A condominium is a combination of co-ownership and individual ownership. Those who own an apartment house or buy a condominium are co-owners of the land and of the halls, lobby, and other common areas, but each apartment in the building is individually owned by its occupant. In some States, the owners of the various units in the condominium have equal voice in the management and share an equal part of the expenses. In other States, control and liability for expenses are shared by a unit owner in the same ratio as the value of the unit bears to the value of the entire condominium project. The bigger condominium owners would have more say-so than the smaller condominium owners.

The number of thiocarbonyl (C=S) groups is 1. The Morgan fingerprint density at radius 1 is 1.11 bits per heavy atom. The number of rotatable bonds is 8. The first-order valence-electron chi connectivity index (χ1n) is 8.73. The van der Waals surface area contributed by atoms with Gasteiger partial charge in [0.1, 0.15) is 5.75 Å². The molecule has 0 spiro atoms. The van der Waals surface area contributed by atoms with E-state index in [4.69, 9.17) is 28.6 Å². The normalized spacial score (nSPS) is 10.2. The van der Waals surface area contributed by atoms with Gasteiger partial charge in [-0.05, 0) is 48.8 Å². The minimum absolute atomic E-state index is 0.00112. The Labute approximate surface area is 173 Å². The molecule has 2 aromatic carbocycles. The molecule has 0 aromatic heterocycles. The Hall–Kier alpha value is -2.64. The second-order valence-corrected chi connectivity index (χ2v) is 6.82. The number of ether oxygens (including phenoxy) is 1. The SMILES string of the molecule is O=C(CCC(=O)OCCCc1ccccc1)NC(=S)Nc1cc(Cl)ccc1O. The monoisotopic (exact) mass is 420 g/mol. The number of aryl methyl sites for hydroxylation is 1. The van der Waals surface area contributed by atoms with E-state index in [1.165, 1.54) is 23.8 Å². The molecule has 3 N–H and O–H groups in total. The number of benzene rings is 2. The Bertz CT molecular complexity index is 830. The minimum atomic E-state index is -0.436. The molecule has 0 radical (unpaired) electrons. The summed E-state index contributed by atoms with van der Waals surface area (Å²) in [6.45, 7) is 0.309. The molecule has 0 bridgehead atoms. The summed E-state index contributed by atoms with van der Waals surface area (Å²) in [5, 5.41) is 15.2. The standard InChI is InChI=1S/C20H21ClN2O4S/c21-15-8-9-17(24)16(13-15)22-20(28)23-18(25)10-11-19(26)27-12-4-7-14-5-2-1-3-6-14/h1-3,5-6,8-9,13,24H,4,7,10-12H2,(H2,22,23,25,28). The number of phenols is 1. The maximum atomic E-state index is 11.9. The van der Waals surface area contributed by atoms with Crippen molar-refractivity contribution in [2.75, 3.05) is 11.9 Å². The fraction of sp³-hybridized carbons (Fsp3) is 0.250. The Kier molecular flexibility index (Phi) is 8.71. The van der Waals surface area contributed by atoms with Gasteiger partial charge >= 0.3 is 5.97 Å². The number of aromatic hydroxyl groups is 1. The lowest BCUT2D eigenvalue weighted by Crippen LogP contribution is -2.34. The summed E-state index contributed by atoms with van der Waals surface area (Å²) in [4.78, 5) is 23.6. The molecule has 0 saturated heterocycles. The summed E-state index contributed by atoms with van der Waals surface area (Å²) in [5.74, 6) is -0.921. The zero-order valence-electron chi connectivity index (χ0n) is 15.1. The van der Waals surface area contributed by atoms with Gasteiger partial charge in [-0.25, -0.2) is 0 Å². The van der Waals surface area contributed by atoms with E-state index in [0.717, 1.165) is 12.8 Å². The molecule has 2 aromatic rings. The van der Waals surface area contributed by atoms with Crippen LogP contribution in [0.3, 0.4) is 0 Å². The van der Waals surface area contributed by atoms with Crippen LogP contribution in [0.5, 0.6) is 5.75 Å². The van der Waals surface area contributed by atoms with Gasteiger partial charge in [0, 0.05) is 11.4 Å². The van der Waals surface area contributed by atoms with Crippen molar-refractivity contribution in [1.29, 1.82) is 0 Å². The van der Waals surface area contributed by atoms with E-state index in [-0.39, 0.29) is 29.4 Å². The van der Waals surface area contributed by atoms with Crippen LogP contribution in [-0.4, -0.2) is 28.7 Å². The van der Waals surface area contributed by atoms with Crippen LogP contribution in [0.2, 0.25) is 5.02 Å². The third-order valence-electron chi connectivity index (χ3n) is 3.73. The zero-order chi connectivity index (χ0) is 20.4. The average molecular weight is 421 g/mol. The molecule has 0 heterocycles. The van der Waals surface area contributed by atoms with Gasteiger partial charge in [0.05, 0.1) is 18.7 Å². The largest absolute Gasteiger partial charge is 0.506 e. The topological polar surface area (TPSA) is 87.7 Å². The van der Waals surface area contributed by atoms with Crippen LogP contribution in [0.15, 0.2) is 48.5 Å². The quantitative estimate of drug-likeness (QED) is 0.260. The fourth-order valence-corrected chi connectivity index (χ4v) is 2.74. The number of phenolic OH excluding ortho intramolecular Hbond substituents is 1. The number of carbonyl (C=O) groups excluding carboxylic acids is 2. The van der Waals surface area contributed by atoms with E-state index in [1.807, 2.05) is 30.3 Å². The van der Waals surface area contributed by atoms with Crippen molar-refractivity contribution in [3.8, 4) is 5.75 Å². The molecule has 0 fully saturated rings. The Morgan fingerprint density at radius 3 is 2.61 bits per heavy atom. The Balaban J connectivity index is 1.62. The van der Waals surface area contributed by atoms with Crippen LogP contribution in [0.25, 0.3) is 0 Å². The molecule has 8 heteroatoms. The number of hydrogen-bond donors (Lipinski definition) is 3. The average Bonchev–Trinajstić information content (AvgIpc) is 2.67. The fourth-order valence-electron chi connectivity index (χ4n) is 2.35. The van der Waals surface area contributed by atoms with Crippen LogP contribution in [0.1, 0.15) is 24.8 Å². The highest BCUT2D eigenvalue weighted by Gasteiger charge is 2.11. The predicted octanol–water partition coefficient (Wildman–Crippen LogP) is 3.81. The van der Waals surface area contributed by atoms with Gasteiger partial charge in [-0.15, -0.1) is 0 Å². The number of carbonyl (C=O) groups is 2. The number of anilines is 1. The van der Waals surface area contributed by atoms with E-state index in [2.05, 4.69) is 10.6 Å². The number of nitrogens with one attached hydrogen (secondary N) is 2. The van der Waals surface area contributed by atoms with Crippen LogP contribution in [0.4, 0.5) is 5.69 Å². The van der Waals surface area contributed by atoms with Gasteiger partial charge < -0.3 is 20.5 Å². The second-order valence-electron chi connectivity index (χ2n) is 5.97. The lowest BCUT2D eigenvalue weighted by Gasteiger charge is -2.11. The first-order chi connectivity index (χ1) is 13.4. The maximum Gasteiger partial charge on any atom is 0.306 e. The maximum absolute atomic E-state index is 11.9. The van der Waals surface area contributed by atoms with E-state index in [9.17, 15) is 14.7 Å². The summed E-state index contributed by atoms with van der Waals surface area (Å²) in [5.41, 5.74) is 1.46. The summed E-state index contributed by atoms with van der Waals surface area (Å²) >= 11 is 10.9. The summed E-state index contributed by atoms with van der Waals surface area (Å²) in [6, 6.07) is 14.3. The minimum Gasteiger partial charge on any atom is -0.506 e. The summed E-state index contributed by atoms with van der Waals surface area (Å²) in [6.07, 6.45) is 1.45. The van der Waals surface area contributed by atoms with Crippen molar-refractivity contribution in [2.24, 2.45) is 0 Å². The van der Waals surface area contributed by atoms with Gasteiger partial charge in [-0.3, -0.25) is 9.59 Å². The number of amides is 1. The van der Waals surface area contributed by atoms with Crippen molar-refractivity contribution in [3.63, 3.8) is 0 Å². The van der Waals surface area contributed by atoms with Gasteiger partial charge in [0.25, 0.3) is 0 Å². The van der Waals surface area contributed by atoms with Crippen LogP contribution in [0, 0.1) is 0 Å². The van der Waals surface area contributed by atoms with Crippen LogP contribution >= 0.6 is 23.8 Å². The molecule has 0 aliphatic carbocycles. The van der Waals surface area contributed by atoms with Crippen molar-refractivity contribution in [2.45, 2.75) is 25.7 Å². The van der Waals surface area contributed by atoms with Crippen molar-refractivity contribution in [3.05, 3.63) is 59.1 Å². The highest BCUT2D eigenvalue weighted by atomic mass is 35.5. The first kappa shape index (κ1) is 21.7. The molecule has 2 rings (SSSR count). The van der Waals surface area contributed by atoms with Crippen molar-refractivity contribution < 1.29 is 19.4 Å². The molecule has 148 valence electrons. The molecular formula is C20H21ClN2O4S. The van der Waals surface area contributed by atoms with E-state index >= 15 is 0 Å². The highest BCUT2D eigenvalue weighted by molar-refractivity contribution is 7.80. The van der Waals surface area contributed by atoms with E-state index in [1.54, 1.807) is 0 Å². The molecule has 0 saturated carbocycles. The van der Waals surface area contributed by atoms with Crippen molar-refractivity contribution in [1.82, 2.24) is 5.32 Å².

A Montana Management Agreement between a Condominium Association and Management is a legally binding contract that outlines the responsibilities, obligations, and terms of the agreement between the association and a professional management company. This agreement aims to establish a clear understanding of the roles and expectations of both parties involved in managing the condominium property. Below, we will delve into the details of what is typically covered in a Montana Management Agreement, along with some variants that exist: 1. Scope of Services: The agreement should specify the scope of services the management company will provide, which may include financial management, maintenance coordination, vendor management, property inspections, enforcement of association rules and regulations, record-keeping, and communication with owners and board members. 2. Term: The agreement should define the duration of the contract, including the start and end dates, as well as provisions for termination or renewal. 3. Fees and Compensation: This section outlines the management fees, expenses, and compensation structure, including any additional fees for specific services or circumstances. Common fee structures may include a flat fee, percentage-based fees, or a combination of both. 4. Authority and Decision-Making: This section clarifies the authority granted to the management company, such as making financial decisions within a certain limit, overseeing maintenance and repair projects, hiring contractors, and enforcing association rules. 5. Financial Management: The agreement should outline the management company's duties regarding financial matters, including maintaining financial records and accounts, managing budgets, collecting assessments and fees, paying bills and invoices, preparing financial statements, and coordinating annual audits or reviews. 6. Communication and Reporting: This section sets expectations for communication between the management company, board members, and owners. It may include requirements for regular reports, meetings, response times, and modes of communication. 7. Insurance and Liability: The agreement should address insurance requirements and how liability and claims will be handled. This ensures that both the association and management company are adequately covered in case of any incidents or damages. 8. Maintenance and Repairs: This part defines the responsibilities of the management company regarding property maintenance, repairs, and preventative measures, as well as protocols for emergency situations. 9. Dispute Resolution and Termination: This section outlines the process for resolving disputes between the association and management company and the conditions under which either party can terminate the agreement. Types of Montana Management Agreements: 1. Full-Service Management Agreement: This agreement encompasses a wide range of services, including day-to-day operations, financial management, maintenance, and more. 2. Financial Management Agreement: This type of agreement primarily focuses on the financial aspects of the association, including bookkeeping, budgeting, and financial reporting, rather than comprehensive management services. 3. Maintenance and Repair Agreement: In situations where the association handles most management tasks but requires assistance with maintenance and repair coordination, this type of agreement can be established. 4. Short-Term or Project-Specific Management Agreement: For specific projects or temporary management needs, such as construction projects or administrative support during board transitions, a short-term or project-specific agreement may be utilized. Overall, a Montana Management Agreement between a Condominium Association and Management acts as a crucial document that defines the working relationship and responsibilities between the association and the management company, ensuring the efficient management and operation of the condominium property.